“Our oldest cotton already has one or two open bolls on each plant. We’ve had a few spotty showers, just 2 or 3 tenths but not the inch that we need to keep going. We’re still hoping for rain and the forecast calls for a 60% chance over the next 2 to 3 days (from 8/13).
“Some of our younger cotton will need water 3 or 4 more times to get it closer to being made. Our youngest cotton was planted in late June, and it’s not blooming yet. Fields planted in mid-June are blooming and putting on a few bolls, and I think that cotton has a pretty good chance.
“Our older cotton has really nice potential. I like our prospects right now if we can keep getting rain.”
Billy McLawhorn, McLawhorn Crop Services, Inc., Cove City, North Carolina:
“The saga continues, at least in terms of this year’s rain. Some guys got 7 inches over the weekend (8/11-12) and most growers received 3 inches. In the last 3 weeks, the bulk of my clients have had over 15 inches.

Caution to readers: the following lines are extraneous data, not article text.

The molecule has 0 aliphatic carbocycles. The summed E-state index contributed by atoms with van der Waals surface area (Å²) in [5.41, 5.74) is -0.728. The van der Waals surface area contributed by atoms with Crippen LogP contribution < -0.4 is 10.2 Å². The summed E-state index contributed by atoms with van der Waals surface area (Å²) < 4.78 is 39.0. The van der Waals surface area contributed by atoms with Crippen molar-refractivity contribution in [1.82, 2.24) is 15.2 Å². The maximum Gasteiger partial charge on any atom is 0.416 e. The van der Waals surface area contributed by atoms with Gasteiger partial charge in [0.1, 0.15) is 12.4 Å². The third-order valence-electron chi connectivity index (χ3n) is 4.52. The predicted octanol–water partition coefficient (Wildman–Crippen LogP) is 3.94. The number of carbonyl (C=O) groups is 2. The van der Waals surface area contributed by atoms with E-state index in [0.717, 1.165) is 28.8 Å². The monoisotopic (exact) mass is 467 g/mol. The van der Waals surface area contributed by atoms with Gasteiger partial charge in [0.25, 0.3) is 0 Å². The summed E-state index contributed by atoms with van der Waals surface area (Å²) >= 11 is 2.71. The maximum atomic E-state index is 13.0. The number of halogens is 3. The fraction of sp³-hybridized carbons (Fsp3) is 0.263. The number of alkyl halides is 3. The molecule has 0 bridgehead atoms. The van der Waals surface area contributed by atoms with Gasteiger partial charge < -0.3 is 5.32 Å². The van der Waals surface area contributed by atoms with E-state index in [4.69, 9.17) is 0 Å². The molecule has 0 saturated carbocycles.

“We went from a pretty intense drought into this wet pattern. Some people missed rain over the weekend and are making headway with insect applications and such. What few aerial applicators we still have in this area are doing what they can. Aside from less aerial capacity now, this area also is somewhat urbanized, so that limits them on certain fields.
“Plant bug and stink bug pressure continues. Weather delays pushed us into some June-planted cotton. With all this rain, we’re hammering it with mepiquat chloride now.